Bad Credit Loan – Let's Cut Through the Hype!

Bad credit loans seem to be a hot topic these days. In fact, if you need a bad credit loan, you're likely to find an overabundance of information.

See if this sounds familiar. You need a loan. Maybe you want to buy a car, enroll in college, or take out a home improvement loan. Or depending you're a first time home buyer and you're looking for a mortgage. The problem is, you've got a bad credit history, and you're afraid you will not be able to find a lender.

But then you do a little research on bad credit loans and find that, lo and behold, there ARE loans for people with bad credit available! In fact, EVERYONE wants to give you a loan. Loans for cars, mortgage loans, student loans, personal loans, loans for just about anything you want. Not only loans, but credit cards too. Why, who would have ever thought is would be so easy to get a loan when your credit history is so dismal?

So, that's great news, right? RIGHT?

Let's just stop for a moment. Ask yourself "Why is everyone so eager to extend credit to me when my credit history is so bad?"

The question can be answered in two words – HIGH RATES. Sure, you can get a bad credit loan easily enough. But you'll "pay through the nose" when it comes to the interest rate.

So "What's the 'big deal' about paying a little higher rate?" You ask.

Let's look at a few figures.

Suppose you want to buy a car. After looking long and hard, you find the "perfect" car for $ 20,000. So you apply for a car loan and get a loan with no trouble, but because of your poor credit, you have to pay 20% interest. On a 60 month loan, your monthly payments will be $ 529.88.

Now if your credit were very good, you might have gotten the same 60 month loan at an interest rate as low as 10%, with monthly payments of $ 424.94.

The bottom line is, over the life of the loan you'll have paid an additional $ 6,296.40 in interest that you would not have paid if you had gotten the loan at 10% interest. Your bad credit loan will have cost you $ 6,296 more FOR THE SAME CAR!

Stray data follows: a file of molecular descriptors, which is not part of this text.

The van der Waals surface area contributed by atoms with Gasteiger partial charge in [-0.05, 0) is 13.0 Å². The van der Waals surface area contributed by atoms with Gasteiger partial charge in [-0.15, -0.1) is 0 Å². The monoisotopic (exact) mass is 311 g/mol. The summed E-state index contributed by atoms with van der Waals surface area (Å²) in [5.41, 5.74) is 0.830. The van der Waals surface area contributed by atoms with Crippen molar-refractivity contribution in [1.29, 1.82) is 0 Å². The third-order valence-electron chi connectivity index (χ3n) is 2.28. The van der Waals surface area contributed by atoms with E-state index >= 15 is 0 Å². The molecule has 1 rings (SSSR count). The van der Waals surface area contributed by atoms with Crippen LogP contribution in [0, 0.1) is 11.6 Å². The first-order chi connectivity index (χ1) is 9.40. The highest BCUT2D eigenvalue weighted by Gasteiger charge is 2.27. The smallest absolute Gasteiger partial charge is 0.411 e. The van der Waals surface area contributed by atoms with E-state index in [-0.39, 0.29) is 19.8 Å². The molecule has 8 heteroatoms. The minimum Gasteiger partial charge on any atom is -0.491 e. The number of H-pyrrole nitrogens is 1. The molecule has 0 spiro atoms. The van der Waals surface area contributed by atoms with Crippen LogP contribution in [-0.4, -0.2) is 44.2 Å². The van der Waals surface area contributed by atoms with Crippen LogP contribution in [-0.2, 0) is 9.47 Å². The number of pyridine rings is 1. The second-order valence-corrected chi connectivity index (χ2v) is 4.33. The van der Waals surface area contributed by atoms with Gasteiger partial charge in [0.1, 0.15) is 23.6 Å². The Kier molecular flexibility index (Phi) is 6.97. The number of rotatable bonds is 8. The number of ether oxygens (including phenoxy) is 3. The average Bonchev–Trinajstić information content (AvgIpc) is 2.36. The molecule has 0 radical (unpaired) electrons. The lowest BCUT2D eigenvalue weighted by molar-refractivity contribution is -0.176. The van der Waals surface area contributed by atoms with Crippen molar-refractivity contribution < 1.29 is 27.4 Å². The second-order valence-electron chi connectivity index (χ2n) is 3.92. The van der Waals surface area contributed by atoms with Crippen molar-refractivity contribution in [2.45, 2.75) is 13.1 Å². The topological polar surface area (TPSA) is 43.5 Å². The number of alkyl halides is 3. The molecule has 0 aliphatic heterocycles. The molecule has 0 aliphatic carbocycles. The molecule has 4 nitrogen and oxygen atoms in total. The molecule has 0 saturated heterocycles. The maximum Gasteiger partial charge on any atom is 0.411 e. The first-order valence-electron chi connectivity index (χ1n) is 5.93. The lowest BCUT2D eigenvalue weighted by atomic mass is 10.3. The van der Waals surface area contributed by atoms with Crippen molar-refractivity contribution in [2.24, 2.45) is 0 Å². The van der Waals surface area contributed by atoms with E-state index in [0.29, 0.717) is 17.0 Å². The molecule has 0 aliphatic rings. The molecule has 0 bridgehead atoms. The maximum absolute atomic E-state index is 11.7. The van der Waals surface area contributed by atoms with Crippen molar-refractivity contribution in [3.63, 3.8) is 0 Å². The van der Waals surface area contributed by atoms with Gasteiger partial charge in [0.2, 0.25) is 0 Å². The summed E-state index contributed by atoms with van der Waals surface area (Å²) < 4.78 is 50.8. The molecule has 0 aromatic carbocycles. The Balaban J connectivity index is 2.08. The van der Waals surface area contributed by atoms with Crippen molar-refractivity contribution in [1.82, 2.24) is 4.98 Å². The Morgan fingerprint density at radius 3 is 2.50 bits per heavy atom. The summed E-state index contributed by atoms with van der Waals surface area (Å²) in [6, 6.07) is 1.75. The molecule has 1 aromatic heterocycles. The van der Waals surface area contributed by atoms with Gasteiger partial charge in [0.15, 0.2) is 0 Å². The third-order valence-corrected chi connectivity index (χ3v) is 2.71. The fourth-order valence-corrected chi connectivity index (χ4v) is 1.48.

But if you think that's bad, take a look at a home mortgage loan!

Suppose you want to buy a $ 100,000 home and you're just thrilled to find a lender willing to give you a 30 year loan in spite of your bad credit. He'll charge you 12% interest, and your monthly payment will be $ 1,028.61.

If your credit had not been so bad, you could have gotten the loan for a rate closer to 9%. If your credit had been very good, you might have been charged only 6% interest and your monthly payment would have been $ 599.55.

The bottom line? That bad credit loan will have cost you (over the 30 year term) a staggering $ 154,461.60 MORE than you would have paid had you gotten a loan at the 6% rate.

No, this is NOT a typo. Your lender will pocket $ 154,461.60 in additional interest payments because you were charged a higher rate for a bad credit loan. That's over 1 tim times the cost of the house itself!

So why did he charge you the higher rate? Because he knows he can get it! After all, he's got you "over a barrel." He knows (and you know) that you need a loan, but because of your bad credit no one's going to give you one at a low interest rate.